The 30-year FRM ended the Wednesday-to-Tuesday wraparound week at 3.53 percent, a decline of five basis points from the previous week’s reading of 3.58 percent. Interest rates had dropped earlier in the week, before moving up to the present level for the rest of the week. 15-year fixed mortgages remained flat at 2.81 percent, while 5/1 adjustable-rate mortgages ended the week at 2.73 percent, also a comparatively flat figure.
“After dipping early last week on soft economic data, rates have been remarkably flat,” said Zillow vice president of mortgages Erin Lantz in a statement. “This week we expect rates to remain largely unchanged with no big data releases or economic news on the horizon.” Rates had declined last week and in the week prior on most weekly reports due to March’s employment statistics, which showed a paltry 126,000 jobs created after 12 straight months of 200,000 or more new jobs generated by the U.S. economy.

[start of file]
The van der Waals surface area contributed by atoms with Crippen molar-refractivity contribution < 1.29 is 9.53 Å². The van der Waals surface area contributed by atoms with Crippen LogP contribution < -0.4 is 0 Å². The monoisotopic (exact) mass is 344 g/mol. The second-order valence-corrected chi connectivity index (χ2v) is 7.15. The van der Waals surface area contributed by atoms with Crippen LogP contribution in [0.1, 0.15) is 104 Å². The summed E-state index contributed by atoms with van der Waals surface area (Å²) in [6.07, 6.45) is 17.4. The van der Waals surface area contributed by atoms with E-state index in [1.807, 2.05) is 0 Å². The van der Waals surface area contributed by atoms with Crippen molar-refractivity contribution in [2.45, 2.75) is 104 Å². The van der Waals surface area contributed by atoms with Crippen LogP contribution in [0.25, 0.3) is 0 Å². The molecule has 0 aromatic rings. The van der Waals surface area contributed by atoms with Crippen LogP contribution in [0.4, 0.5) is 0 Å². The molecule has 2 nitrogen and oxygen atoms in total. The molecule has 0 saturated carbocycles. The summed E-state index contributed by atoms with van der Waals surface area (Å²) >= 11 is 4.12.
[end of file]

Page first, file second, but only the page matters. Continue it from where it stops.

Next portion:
For Wednesday’s seasonally adjusted Mortgage Bankers Association Weekly Application Index, Zillow forecasted that purchase loan activity will be up 4 percent from the previous week. Zillow bases these purchase index forecasts on recent loan requests made on the company’s website and the previous week’s MBA Weekly Application Index.
Just like last week, there was a lot of variance in terms of mortgage rate changes in major states. In California, 30-year FRMs had lost a whopping 12 basis points, slipping from 3.69 percent to 3.57 percent. And while most other major states reported declines in 30-year fixed mortgage rates, the 30-year FRM was flat in Colorado, staying unchanged from the week before at 3.53 percent.
As for activity in these other major states, 30-year fixed mortgage rates were down by six basis points in Florida, Illinois, and Washington state, and by four basis points in Massachusetts, New Jersey, Pennsylvania, and Texas. 30-year FRMs in New York also ticked down quite modestly, edging down two basis points from the previous week’s 3.62 percent to the current week’s 3.60 percent.